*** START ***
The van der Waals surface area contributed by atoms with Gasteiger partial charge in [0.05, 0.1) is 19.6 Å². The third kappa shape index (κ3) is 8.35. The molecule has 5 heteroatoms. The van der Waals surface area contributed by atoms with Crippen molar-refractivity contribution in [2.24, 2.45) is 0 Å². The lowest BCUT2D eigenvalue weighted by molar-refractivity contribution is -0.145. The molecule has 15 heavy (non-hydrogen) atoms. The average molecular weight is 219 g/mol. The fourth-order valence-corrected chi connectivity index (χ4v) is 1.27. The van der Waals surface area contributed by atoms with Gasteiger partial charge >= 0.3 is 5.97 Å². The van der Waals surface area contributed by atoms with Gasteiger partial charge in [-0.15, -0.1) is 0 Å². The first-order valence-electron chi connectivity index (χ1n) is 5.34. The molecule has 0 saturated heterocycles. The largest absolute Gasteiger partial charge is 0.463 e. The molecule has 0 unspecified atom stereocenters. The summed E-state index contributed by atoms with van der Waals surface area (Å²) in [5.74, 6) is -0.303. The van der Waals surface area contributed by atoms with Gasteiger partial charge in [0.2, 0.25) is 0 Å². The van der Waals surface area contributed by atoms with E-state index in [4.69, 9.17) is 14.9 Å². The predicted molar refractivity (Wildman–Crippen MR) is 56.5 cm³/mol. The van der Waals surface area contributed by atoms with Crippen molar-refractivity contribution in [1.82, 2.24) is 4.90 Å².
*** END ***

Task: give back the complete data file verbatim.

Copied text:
The van der Waals surface area contributed by atoms with Gasteiger partial charge in [0.05, 0.1) is 19.6 Å². The third kappa shape index (κ3) is 8.35. The molecule has 5 heteroatoms. The van der Waals surface area contributed by atoms with Crippen molar-refractivity contribution in [2.24, 2.45) is 0 Å². The lowest BCUT2D eigenvalue weighted by molar-refractivity contribution is -0.145. The molecule has 15 heavy (non-hydrogen) atoms. The average molecular weight is 219 g/mol. The fourth-order valence-corrected chi connectivity index (χ4v) is 1.27. The van der Waals surface area contributed by atoms with Gasteiger partial charge >= 0.3 is 5.97 Å². The van der Waals surface area contributed by atoms with Gasteiger partial charge in [-0.15, -0.1) is 0 Å². The first-order valence-electron chi connectivity index (χ1n) is 5.34. The molecule has 0 saturated heterocycles. The largest absolute Gasteiger partial charge is 0.463 e. The molecule has 0 unspecified atom stereocenters. The summed E-state index contributed by atoms with van der Waals surface area (Å²) in [5.74, 6) is -0.303. The van der Waals surface area contributed by atoms with Gasteiger partial charge in [0.2, 0.25) is 0 Å². The van der Waals surface area contributed by atoms with E-state index in [4.69, 9.17) is 14.9 Å². The predicted molar refractivity (Wildman–Crippen MR) is 56.5 cm³/mol. The van der Waals surface area contributed by atoms with Crippen molar-refractivity contribution in [1.82, 2.24) is 4.90 Å².